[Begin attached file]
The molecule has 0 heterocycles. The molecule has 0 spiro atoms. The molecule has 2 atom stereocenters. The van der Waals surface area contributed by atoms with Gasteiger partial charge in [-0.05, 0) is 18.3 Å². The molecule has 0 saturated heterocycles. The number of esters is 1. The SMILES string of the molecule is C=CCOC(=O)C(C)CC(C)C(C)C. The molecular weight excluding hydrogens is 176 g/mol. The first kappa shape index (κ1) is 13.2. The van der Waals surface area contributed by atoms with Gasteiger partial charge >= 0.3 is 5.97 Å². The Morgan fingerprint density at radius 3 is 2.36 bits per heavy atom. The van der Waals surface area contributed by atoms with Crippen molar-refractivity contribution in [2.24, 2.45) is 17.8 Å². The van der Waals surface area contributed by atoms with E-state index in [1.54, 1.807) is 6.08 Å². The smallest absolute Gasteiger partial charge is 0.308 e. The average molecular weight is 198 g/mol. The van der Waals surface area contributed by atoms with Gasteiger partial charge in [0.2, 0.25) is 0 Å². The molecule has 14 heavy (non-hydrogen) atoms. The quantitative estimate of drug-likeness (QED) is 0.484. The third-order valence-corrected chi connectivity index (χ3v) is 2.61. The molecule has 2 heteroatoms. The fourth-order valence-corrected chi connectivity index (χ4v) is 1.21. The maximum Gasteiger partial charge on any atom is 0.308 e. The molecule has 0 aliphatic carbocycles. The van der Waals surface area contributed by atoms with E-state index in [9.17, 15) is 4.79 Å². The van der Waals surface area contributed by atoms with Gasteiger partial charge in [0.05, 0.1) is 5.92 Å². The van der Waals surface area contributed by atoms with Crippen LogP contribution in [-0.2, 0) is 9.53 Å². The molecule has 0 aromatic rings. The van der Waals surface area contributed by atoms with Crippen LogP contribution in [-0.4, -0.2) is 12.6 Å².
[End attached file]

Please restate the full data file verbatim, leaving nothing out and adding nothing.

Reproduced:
The molecule has 0 heterocycles. The molecule has 0 spiro atoms. The molecule has 2 atom stereocenters. The van der Waals surface area contributed by atoms with Gasteiger partial charge in [-0.05, 0) is 18.3 Å². The molecule has 0 saturated heterocycles. The number of esters is 1. The SMILES string of the molecule is C=CCOC(=O)C(C)CC(C)C(C)C. The molecular weight excluding hydrogens is 176 g/mol. The first kappa shape index (κ1) is 13.2. The van der Waals surface area contributed by atoms with Gasteiger partial charge >= 0.3 is 5.97 Å². The Morgan fingerprint density at radius 3 is 2.36 bits per heavy atom. The van der Waals surface area contributed by atoms with Crippen molar-refractivity contribution in [2.24, 2.45) is 17.8 Å². The van der Waals surface area contributed by atoms with E-state index in [1.54, 1.807) is 6.08 Å². The smallest absolute Gasteiger partial charge is 0.308 e. The average molecular weight is 198 g/mol. The van der Waals surface area contributed by atoms with Gasteiger partial charge in [0.2, 0.25) is 0 Å². The molecule has 14 heavy (non-hydrogen) atoms. The quantitative estimate of drug-likeness (QED) is 0.484. The third-order valence-corrected chi connectivity index (χ3v) is 2.61. The molecule has 2 heteroatoms. The fourth-order valence-corrected chi connectivity index (χ4v) is 1.21. The maximum Gasteiger partial charge on any atom is 0.308 e. The molecule has 0 aliphatic carbocycles. The van der Waals surface area contributed by atoms with E-state index in [9.17, 15) is 4.79 Å². The van der Waals surface area contributed by atoms with Gasteiger partial charge in [0.05, 0.1) is 5.92 Å². The van der Waals surface area contributed by atoms with Crippen LogP contribution in [-0.2, 0) is 9.53 Å². The molecule has 0 aromatic rings. The van der Waals surface area contributed by atoms with Crippen LogP contribution in [-0.4, -0.2) is 12.6 Å².